When I was writing 30-second radio spots, as much as I wanted to make sparkling little masterpieces, the overriding priority was to crank 'em out and get 'er done. It makes sense, since as often as not I would rip the last page out of the manual typewriter (this was a few years back) and carry my stack of work to the production room where I proceeded to voice, add music, and dub to cartridge as many as a dozen or so, all in the space of an hour. An hour from starting at the typewriter, not from walking into the studio.
Nobody wants to run the same commercial year and in year out, and even if they did, we desperately craved some variety as much as our poor listeners. The alternatives? Rest the advertiser a while, then bring 'em back on. Or - write new spots and keep 'em running. Uh, guess which one always won out?
So if I had to write a fresh new angle every time, well, you can imagine how unrealistic that would be with the kind of crank-'em-out pressure we were under. The goal became to find a concept with "legs," meaning spots that could hammer home the same selling pitch but with enough slight variations to make them easy to churn out, masquerading as fresh, or as the TV networks will trumpet, "All new!" Yeah, right.
The big boys look for the same thing. That's how you get the AFLAC duck. Bookend him with any scene you like, as long as he shouts "AFLAC" at some point, you've got another winner. Easy to write, easy to sell, and not even too irritating for us viewers. The hardest part is coming up with the concept in the first place, but boy is it worth the effort when you find one with "legs."
And now, back to the continuing adventures...In our last blog post, bookworm Ted was wondering why he's lost interest in episodic TV. As we rejoin his confused mental maunderings, let's see if he's made any progress mit zis puzzlement...
Maybe Shakespeare wasn't trying for home run masterpieces when he did all those Henrys and Richards. Maybe he was just trying to earn a living. Maybe Coppola wasn't even trying to make a sequel even more highly regarded than the original (Godfathers I and II), it just happened that way when he was trying to make the best movies he could to put butts in the seats and a (nice) roof over his family's head. Maybe Sue Grafton isn't trying to write D Is for Dostoevsky after all, and the guys who dreamed up The Honeymooners for Gleason and Carney weren't thinking, "How can we put them in a situation in sync with the dramatic arc?" Maybe they were all just looking for concepts with legs.
And my point? As much as I loved MASH and House and Upstairs, Downstairs and Happy Days and Eight Is Enough and all the other silly and wonderful and heartbreaking TV shows I have loved over the years, maybe I have come to prefer the stand-alone work to the concept with legs.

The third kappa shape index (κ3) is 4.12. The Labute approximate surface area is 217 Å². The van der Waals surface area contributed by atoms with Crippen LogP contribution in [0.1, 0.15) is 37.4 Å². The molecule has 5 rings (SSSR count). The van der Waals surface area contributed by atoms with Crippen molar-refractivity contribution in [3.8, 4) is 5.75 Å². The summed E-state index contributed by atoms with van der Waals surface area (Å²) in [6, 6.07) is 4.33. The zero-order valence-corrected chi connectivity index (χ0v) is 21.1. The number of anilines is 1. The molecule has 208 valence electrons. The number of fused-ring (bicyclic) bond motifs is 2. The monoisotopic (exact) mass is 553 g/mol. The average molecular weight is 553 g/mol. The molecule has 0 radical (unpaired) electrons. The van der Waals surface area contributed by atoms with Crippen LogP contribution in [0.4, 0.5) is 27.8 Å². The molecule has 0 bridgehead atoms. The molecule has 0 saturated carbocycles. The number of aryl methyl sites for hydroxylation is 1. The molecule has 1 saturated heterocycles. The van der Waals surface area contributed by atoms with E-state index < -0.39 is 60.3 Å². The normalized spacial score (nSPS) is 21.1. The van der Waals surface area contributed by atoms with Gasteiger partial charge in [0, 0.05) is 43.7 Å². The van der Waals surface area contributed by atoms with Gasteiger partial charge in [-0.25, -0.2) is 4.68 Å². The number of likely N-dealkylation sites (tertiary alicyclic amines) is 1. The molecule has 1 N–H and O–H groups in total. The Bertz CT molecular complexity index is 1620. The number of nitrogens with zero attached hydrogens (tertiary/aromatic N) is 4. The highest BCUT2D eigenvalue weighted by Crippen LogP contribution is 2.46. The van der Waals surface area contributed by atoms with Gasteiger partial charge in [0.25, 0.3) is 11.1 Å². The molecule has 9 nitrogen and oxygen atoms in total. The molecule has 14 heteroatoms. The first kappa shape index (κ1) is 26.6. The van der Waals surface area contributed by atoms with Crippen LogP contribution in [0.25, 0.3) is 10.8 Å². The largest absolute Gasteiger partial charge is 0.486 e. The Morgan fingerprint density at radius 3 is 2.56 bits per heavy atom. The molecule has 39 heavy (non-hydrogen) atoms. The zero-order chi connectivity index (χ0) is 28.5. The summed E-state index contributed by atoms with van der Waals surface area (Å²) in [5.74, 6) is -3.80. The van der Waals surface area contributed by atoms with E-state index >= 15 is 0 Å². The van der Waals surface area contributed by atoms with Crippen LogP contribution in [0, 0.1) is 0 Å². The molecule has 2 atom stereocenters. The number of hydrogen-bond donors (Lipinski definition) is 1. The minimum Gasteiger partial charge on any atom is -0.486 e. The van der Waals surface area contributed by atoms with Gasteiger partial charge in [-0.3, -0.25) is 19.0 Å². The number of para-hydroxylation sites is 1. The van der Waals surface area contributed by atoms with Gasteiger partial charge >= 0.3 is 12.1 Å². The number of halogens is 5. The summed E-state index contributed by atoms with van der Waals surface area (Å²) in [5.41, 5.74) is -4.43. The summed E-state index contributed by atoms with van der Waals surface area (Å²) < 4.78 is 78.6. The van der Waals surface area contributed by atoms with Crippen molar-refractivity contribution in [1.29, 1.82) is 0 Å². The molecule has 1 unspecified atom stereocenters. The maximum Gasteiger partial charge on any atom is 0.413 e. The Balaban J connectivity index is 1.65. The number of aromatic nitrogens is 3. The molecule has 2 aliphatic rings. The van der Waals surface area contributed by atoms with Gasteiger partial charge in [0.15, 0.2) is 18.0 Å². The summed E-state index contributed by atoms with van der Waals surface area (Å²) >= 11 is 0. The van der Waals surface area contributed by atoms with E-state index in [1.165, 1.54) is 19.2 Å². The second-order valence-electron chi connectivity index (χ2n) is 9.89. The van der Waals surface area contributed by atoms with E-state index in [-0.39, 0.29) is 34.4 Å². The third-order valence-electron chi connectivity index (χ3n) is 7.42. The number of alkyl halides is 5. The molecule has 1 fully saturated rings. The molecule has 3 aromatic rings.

I don't think the Coen brothers have written any recurring characters, nor has Woody Allen. "A" for effort, for doing everything from scratch instead of starting from a mix. Although I must confess a real fondness for Sherlock Holmes, and Sayres' Lord Peter Wimsey, and any number of other recurring characters. Of course, this betrays my preference for reading. Most days I'd rather re-read a favorite novel than try to get interested in any newer TV series.
Yes, I loved seeing Newhart walk off the elevator, and chanting "Hi, Bob" with my dorm buddies and the cast on screen. I loved hearing the Skipper call Gilligan "Little Buddy," and all the other catch phrases built in to these things over the years. I may even come to love them again.
But for now, stand-alone movies and books and TV shows and podcasts are holding my attention even when outstanding work like episode 2 of Game of Thrones leaves me indifferent.
To be fair, some artists produce work along similar lines almost like a series, even when they don't mean to. Novelist Joanne Harris doesn't write a recurring character like Grafton's Kinsey Milhone, but she keeps writing about unusual single women of mystery with daughters, living in small villages. And Richard Russo seems to have a thing with diners. Both great novelists, though, and probably not intentionally setting out to repeat themselves.
Just one more thing. I really am enjoying my newfound appreciation for podcasts. The latest This American Life with Ira Glass is called "Prom." One part of the podcast is an interview with Francine Pascal, author of the Sweet Valley High series of novels for teenagers, some 35 of which involve a high school prom in some way. You think that's a lot of books? Not even close. Wikipedia says there are 183 novels in the first series alone, and several spinoffs have followed.
On the podcast, the author says there are 500 Sweet Valley books out now. Ghostwriters are involved, of course. Do you think any of them rise to the level of Harris's Chocolat or Russo's Empire Falls? Seems doubtful.
The punchline - HBO made a tremendous four-part mini-series from Empire Falls. You could make the case that the novel was too long and complex to fit in just two or three hours. Or you could say that HBO figured they'd found something with legs.
You know that feeling of dread that comes when you hear a great movie has been turned into a series? Sometimes it works out well, like American Graffiti and Happy Days. But even in the best-case scenario, would anyone really argue that catchphrases from the Fonz ("Heyyyy...") measure up to the movie's more considerable weight?
What do you think?